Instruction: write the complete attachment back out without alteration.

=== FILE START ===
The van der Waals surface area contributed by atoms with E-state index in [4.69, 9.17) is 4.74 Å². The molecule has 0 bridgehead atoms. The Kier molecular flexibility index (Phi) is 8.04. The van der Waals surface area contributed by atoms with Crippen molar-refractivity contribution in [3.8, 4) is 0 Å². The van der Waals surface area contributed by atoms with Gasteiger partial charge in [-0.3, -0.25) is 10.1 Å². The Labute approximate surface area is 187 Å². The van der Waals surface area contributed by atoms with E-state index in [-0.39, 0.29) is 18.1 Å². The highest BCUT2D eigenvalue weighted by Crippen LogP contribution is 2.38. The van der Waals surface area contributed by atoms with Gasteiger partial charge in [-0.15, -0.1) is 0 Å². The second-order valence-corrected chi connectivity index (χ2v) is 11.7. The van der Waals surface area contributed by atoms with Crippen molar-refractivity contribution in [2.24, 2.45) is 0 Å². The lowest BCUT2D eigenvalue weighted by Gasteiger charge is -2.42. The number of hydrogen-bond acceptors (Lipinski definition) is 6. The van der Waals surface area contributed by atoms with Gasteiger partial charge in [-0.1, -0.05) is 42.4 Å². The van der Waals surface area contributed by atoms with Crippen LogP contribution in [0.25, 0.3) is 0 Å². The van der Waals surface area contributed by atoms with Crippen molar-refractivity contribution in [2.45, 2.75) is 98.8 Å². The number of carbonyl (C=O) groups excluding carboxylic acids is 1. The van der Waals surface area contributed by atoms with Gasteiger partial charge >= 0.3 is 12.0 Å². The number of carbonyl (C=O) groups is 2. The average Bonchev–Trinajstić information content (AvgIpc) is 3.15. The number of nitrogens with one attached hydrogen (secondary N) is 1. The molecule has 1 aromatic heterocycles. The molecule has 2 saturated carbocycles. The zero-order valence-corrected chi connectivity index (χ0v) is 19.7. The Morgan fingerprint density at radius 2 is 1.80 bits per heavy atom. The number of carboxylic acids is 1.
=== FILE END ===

The van der Waals surface area contributed by atoms with E-state index in [4.69, 9.17) is 4.74 Å². The molecule has 0 bridgehead atoms. The Kier molecular flexibility index (Phi) is 8.04. The van der Waals surface area contributed by atoms with Crippen molar-refractivity contribution in [3.8, 4) is 0 Å². The van der Waals surface area contributed by atoms with Gasteiger partial charge in [-0.3, -0.25) is 10.1 Å². The Labute approximate surface area is 187 Å². The van der Waals surface area contributed by atoms with E-state index in [-0.39, 0.29) is 18.1 Å². The highest BCUT2D eigenvalue weighted by Crippen LogP contribution is 2.38. The van der Waals surface area contributed by atoms with Gasteiger partial charge in [-0.15, -0.1) is 0 Å². The second-order valence-corrected chi connectivity index (χ2v) is 11.7. The van der Waals surface area contributed by atoms with Crippen molar-refractivity contribution in [2.24, 2.45) is 0 Å². The lowest BCUT2D eigenvalue weighted by Gasteiger charge is -2.42. The number of hydrogen-bond acceptors (Lipinski definition) is 6. The van der Waals surface area contributed by atoms with Gasteiger partial charge in [-0.1, -0.05) is 42.4 Å². The van der Waals surface area contributed by atoms with Crippen LogP contribution in [0.25, 0.3) is 0 Å². The van der Waals surface area contributed by atoms with Crippen molar-refractivity contribution in [2.45, 2.75) is 98.8 Å². The number of carbonyl (C=O) groups excluding carboxylic acids is 1. The van der Waals surface area contributed by atoms with Gasteiger partial charge >= 0.3 is 12.0 Å². The number of carbonyl (C=O) groups is 2. The average Bonchev–Trinajstić information content (AvgIpc) is 3.15. The number of nitrogens with one attached hydrogen (secondary N) is 1. The molecule has 1 aromatic heterocycles. The molecule has 2 saturated carbocycles. The zero-order valence-corrected chi connectivity index (χ0v) is 19.7. The Morgan fingerprint density at radius 2 is 1.80 bits per heavy atom. The number of carboxylic acids is 1.